Q. Several managers report to me, and there’s one who gets mean and even abusive to her employees. I want to get her into a management training program, but I wonder if it would do any good, since the problem is really her personality. What do you think? A. Many companies today are recognizing that employees who engage in mean or abusive behavior either need to change their ways or change jobs.
Q. Our Marketing department is putting together a new campaign for one of our products, and part of the plan was to put new signage up around the office. Since the new signs are not done, the department created some very suggestive and risqué ads that feature our products. When some of us inquired about these ads, we were told that they are only placeholders and they’ll be taken down as soon as the real ads are ready in a few weeks. Does this sound right to you? A.
Q. When I hold department meetings, there’s one employee who looks at me with a totally bored look on her face. She hardly participates, and when she does, she sounds uninterested. How should I deal with an employee who does this? A. It appears that this employee is trying to send a message to you, and perhaps it’s time for you to send one to her. However, before dealing with her, it’s important to deal with your meetings first.
Muck Rack makes it simple to find people, tweets, or articles that mention any name, keyword, company, hashtag etc. We've compiled this guide to help you make the most of your search.
Selecting a term
Start searching tweets, articles from media outlets, articles mentioned in tweets, journalists'
names, titles and bios with some suggested searches:
Companies or Topics (e.g. iPhone, Microsoft)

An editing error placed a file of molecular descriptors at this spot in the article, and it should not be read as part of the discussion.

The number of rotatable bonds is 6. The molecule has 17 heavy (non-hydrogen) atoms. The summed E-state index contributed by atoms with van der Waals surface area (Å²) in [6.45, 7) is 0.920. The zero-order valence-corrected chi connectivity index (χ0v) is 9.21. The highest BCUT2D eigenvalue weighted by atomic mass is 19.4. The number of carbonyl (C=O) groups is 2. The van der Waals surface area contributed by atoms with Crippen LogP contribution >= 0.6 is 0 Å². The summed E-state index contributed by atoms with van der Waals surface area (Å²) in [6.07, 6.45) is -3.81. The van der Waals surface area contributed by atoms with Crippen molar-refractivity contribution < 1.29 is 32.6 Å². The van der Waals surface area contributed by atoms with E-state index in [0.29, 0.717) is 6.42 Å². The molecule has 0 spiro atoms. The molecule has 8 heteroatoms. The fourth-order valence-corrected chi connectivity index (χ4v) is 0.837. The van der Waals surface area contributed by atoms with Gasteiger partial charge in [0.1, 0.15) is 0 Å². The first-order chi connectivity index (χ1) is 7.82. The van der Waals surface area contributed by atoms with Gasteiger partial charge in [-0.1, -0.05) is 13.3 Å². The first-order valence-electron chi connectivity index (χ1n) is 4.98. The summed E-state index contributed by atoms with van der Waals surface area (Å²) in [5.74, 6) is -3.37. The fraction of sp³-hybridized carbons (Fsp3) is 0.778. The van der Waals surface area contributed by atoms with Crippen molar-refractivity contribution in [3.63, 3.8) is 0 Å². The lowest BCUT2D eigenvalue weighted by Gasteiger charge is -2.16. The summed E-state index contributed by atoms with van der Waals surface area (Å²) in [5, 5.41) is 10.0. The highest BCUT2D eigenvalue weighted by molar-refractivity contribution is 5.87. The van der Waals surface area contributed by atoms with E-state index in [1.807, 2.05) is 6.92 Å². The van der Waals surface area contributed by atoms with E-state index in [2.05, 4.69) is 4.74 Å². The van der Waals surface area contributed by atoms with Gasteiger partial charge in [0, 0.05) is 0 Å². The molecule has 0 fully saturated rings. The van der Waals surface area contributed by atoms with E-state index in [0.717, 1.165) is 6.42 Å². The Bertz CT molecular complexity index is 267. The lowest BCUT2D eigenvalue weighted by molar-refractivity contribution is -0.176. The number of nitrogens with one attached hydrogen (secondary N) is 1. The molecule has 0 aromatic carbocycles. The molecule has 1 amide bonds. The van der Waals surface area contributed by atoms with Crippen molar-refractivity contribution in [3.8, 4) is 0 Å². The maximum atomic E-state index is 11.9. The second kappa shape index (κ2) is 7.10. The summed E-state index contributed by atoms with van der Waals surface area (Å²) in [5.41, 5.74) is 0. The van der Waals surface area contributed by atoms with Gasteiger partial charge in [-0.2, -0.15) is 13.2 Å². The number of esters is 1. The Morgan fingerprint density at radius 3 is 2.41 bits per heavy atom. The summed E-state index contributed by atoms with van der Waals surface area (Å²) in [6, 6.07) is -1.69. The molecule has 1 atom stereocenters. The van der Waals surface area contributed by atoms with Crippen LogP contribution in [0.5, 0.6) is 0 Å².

Phrases (e.g. "cloud computing") — use quotes to keep the terms together
Twitter handles (e.g. @username) — returns those who have mentioned or replied to
Names (e.g. "David Pogue")
Hashtags (e.g. #sxsw, #london2012)
Bio details (e.g. vegan, Olympics, father)
Muck Rack's Advanced Search allows for many boolean operators.
Find results that mention multiple specified terms, use AND or
+. For example, ensure each result contains both Elon Musk and Mark Zuckerberg by
searching Musk AND Zuckerberg or Musk + Zuckerberg.
Use the operators OR or , to broaden your search when you'd like either of
multiple terms to appear in results. (This is the default behavior of our search when no operators
are used). For example, results will contain either cake or cookie by searching cake OR cookie or cake,cookie
Use NOT or - to subtract results from your search. For
example, searching Disney will yield results about the Walt Disney Company as well as Walt Disney
World Resort. To exclude mentions of Disney World, search for Disney -World or Disney
When using one of these operators with a phrase, enclose it in quotation marks. For example, you can
find results about smartphones excluding Apple's iPhone 4S by searching smartphone -"iPhone
Exact case matching or punctuation
If you're searching for a brand name or keyword that relies on specific punctuation marks or capitalization, you can
find results that match your exact query by adding matchcase: before the keyword you're searching for, like matchcase:E*TRADE .
Use parentheses to separate multiple
boolean phrases. For example, to find journalists talking about having fun in Disney World or
Disneyland, search for ("disney world" OR disneyland) AND fun.
An asterisk can be used to search for any variation of a root word truncated by the asterisk. For example, searching for admin* will return results for administrator, administration, administer, administered, etc.
A near operator is an AND operator where you can control the distance between the words. You can vary the distance the near operation uses by adding a forward slash and number (between 0-99) such as strawberries NEAR/10 "whipped cream", which means the strawberries must exist within 10 words of "whipped cream".